Upon her passing, critics must reintroduce the late author, whose literary legacy was lost in the haze of time
Despite her reputation as one of the boldest Lebanese women writers at the peak of her career, Layla Baalbaki’s passing without much coverage on October 21, 2023, though delivering a shock throughout the Arab literary world, did not come as a surprise given the journalist and writer’s retreat from the spotlight since the 60s. Baalbaki was the first Lebanese woman tried in court for “outraging public decency” with her short story collection, “Spaceship of Tenderness to the Moon” (1963). The late writer’s life has been shrouded in mystery since she departed from literary fiction, even more so after her death. As many recall the impact of her works, others speculate on her short-lived literary career in equal fervor: why did Layla Baalbaki stop writing? Did she leave behind any notes or a memoir about her life before her passing? Without the woman herself to confirm or deny, any answers remain mere speculation.
Layla Baalbaki was born to a family of Shiite origins some time between 1934 and 1936 in the Lebanese village of Houmin al-Tahta in the Nabatieh region of southern Lebanon. She completed her early education at a public school in the Ain al-Mreisseh neighborhood and Al-Makassed Islamic College in Beirut, then continued her studies at Saint Joseph University but did not complete it. Baalbaki began writing at 14 years old and was not the only writer in her family. Her father Ali al-Hajj al-Baalbaki was a zajal poet who published several collections, including “The Smile of Dawn” and “The Desert Tent,” in addition to the book “The Desert Glories from the Arabs of the Desert.”
Between 1957 and 1959, Baalbaki worked as a secretary in the Lebanese Parliament. At only 22 years old, she published her first novel, “I Live” (1958), which quickly accrued critical acclaim within Lebanon’s literary circles and abroad, receiving a French translation by Michel Barbot under the publisher Seuil in 1961. Through its bold heroine, Lina Fayyad — an anti-hero, according to some — and the use of what critics describe as provocative, if at times unpalatable, language, Baalbaki does not shy away from pointed criticisms of Lebanese society and its patriarchal, traditional systems. In the words of Paul Shaoul in Independent Arabia, Baalbaki “fought the battle of rebellion against masculinity, outdated customs, and traditions, but in a simple, living language.”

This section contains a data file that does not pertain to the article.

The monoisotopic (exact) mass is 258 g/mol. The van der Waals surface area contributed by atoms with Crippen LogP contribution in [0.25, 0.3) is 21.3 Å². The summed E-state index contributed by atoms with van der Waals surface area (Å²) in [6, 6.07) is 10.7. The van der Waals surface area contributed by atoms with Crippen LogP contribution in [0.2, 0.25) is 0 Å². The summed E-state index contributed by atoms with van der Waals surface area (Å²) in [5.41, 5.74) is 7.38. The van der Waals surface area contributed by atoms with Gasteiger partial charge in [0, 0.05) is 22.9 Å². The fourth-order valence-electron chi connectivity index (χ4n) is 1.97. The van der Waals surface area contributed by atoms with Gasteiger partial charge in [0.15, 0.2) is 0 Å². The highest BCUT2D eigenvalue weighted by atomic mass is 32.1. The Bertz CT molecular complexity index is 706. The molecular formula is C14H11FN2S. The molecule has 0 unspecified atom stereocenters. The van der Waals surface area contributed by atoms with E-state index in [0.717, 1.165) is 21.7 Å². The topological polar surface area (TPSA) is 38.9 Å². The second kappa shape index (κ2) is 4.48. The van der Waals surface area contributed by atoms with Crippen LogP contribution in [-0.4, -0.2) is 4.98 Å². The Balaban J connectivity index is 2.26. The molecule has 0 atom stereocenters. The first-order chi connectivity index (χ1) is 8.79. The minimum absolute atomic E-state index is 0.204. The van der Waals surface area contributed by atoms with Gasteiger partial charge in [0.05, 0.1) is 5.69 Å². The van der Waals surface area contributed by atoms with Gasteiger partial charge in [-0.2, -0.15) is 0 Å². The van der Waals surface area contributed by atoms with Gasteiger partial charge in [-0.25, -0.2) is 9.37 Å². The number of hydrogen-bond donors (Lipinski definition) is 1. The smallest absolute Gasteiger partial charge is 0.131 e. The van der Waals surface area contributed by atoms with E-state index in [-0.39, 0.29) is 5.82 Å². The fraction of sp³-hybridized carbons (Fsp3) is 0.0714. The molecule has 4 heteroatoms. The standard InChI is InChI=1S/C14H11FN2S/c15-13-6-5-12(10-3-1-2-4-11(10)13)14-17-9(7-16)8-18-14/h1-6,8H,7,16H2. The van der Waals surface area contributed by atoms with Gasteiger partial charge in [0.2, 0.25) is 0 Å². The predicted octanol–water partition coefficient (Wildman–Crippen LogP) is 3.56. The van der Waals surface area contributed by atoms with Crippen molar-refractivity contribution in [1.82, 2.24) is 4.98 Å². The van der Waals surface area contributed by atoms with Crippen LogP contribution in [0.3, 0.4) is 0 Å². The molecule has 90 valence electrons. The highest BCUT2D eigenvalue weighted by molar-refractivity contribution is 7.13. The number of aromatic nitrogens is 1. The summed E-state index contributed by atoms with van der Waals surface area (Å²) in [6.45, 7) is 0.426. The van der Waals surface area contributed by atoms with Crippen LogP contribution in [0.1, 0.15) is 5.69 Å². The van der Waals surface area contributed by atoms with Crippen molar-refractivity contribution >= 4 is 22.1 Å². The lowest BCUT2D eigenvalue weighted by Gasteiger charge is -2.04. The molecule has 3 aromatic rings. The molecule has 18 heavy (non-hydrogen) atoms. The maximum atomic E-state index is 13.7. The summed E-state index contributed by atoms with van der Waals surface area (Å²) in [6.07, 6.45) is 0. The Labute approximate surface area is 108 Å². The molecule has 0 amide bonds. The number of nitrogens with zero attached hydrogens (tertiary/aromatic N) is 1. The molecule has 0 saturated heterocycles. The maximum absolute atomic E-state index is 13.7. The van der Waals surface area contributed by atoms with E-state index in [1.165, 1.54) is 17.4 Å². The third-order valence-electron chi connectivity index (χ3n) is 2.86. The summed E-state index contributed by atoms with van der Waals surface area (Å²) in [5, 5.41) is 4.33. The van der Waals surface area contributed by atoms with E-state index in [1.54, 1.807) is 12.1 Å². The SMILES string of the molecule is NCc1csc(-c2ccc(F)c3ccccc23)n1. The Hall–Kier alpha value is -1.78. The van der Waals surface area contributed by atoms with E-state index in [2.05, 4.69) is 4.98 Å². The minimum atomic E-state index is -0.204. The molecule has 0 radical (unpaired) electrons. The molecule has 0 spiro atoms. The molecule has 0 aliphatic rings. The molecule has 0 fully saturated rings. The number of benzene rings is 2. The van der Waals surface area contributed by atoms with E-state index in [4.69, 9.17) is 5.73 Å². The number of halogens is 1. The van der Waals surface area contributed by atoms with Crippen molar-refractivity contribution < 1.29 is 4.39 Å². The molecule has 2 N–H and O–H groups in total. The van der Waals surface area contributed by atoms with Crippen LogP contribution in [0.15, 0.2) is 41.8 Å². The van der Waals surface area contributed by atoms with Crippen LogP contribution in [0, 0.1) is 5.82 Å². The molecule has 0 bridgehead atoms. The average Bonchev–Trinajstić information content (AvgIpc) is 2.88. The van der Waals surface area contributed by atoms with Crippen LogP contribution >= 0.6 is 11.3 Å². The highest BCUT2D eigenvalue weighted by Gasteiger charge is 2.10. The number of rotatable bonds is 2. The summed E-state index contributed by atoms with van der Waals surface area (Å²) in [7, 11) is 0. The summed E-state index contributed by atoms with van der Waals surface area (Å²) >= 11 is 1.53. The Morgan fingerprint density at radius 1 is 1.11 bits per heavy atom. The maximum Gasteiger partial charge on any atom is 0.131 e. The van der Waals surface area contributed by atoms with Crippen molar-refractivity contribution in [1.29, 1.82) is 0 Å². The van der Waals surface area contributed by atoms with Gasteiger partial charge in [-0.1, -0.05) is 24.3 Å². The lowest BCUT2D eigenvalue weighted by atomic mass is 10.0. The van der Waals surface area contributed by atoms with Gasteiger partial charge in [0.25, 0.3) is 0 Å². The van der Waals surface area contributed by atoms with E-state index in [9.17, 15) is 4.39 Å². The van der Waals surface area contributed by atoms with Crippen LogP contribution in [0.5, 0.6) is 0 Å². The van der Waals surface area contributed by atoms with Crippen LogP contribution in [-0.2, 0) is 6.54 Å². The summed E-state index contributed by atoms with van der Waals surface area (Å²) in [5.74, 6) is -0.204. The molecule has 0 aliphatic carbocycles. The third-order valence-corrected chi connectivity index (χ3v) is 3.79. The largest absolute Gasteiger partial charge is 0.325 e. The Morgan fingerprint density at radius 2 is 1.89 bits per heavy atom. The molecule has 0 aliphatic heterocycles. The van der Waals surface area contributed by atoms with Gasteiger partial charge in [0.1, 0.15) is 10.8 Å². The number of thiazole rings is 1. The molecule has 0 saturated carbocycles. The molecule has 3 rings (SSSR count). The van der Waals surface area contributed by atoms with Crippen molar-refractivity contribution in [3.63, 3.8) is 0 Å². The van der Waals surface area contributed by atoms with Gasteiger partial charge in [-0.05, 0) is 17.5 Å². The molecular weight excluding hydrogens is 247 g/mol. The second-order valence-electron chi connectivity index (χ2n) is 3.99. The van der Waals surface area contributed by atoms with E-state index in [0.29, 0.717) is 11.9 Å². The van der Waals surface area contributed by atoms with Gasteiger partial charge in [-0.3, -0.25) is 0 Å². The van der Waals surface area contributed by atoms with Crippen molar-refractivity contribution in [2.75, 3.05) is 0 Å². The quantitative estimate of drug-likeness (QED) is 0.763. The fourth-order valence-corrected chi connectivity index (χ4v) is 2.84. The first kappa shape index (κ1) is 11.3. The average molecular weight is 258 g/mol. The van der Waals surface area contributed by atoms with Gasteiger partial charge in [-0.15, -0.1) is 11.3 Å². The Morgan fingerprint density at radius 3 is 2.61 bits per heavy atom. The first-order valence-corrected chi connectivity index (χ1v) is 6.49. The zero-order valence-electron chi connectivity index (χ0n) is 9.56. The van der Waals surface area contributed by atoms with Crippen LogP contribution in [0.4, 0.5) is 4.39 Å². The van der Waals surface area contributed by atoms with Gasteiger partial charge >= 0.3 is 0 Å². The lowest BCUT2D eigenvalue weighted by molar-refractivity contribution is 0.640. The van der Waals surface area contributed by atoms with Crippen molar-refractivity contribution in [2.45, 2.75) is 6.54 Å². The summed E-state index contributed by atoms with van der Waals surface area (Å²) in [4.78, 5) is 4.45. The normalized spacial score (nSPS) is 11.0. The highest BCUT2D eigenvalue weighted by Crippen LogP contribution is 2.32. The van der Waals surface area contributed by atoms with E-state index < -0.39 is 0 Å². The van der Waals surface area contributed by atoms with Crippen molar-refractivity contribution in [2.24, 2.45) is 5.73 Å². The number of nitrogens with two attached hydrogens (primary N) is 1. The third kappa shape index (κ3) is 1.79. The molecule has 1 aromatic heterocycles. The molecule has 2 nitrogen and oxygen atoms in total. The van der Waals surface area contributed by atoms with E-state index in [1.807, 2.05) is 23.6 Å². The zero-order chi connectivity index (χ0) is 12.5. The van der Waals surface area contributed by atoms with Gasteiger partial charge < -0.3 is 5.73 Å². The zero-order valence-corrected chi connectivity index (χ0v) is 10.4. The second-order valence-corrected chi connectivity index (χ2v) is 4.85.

The novel cemented Baalbaki as a pioneering force in developing the modern Arab feminist novel, vastly revolutionizing the scope of the genre and inspiring the works of fellow women writers that came after. Palestinian activist and poet Hanan Awwad credits Baalbaki’s writing with launching the “first revolutionary feminist movement in Arabic literature.” At the same time, Lebanese author Hanan al-Shaykh and Syrian novelist Colette Khoury consider the novel an “important model,” according to Maru Pabón in the online Kohl Journal, who adds that without the precedence set by “I Live,” works like “The Open Door” (1960) by Latifa al-Zayat would not be included in literary lists today.
“Layla Baalbaki: The Last Existential Feminist” by Naomi Pham and Elie Chalala is scheduled to appear in the forthcoming Al Jadid, Vol. 27, No. 84, 2023.
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